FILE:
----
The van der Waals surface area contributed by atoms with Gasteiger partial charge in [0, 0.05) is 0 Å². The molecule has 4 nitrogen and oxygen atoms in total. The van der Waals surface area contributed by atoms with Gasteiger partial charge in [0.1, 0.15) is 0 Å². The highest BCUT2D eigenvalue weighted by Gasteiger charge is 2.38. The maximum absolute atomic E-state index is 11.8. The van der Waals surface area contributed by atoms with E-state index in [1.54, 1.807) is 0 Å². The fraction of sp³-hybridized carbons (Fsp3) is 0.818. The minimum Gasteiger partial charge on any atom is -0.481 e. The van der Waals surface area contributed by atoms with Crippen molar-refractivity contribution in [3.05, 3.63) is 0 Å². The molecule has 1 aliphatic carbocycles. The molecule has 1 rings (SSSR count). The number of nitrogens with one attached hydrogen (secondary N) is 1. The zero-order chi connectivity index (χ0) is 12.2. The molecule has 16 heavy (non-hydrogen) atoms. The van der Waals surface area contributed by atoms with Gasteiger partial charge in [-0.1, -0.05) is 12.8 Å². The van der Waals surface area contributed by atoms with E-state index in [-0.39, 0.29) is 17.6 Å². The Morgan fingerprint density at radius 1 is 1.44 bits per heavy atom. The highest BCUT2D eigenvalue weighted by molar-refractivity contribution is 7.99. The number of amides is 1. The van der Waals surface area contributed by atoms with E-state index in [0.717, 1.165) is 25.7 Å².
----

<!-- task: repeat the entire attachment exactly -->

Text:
The van der Waals surface area contributed by atoms with Gasteiger partial charge in [0, 0.05) is 0 Å². The molecule has 4 nitrogen and oxygen atoms in total. The van der Waals surface area contributed by atoms with Gasteiger partial charge in [0.1, 0.15) is 0 Å². The highest BCUT2D eigenvalue weighted by Gasteiger charge is 2.38. The maximum absolute atomic E-state index is 11.8. The van der Waals surface area contributed by atoms with E-state index in [1.54, 1.807) is 0 Å². The fraction of sp³-hybridized carbons (Fsp3) is 0.818. The minimum Gasteiger partial charge on any atom is -0.481 e. The van der Waals surface area contributed by atoms with Crippen molar-refractivity contribution in [3.05, 3.63) is 0 Å². The molecule has 1 aliphatic carbocycles. The molecule has 1 rings (SSSR count). The number of nitrogens with one attached hydrogen (secondary N) is 1. The zero-order chi connectivity index (χ0) is 12.2. The molecule has 16 heavy (non-hydrogen) atoms. The van der Waals surface area contributed by atoms with Gasteiger partial charge in [-0.1, -0.05) is 12.8 Å². The van der Waals surface area contributed by atoms with E-state index in [-0.39, 0.29) is 17.6 Å². The Morgan fingerprint density at radius 1 is 1.44 bits per heavy atom. The highest BCUT2D eigenvalue weighted by molar-refractivity contribution is 7.99. The number of amides is 1. The van der Waals surface area contributed by atoms with E-state index in [0.717, 1.165) is 25.7 Å².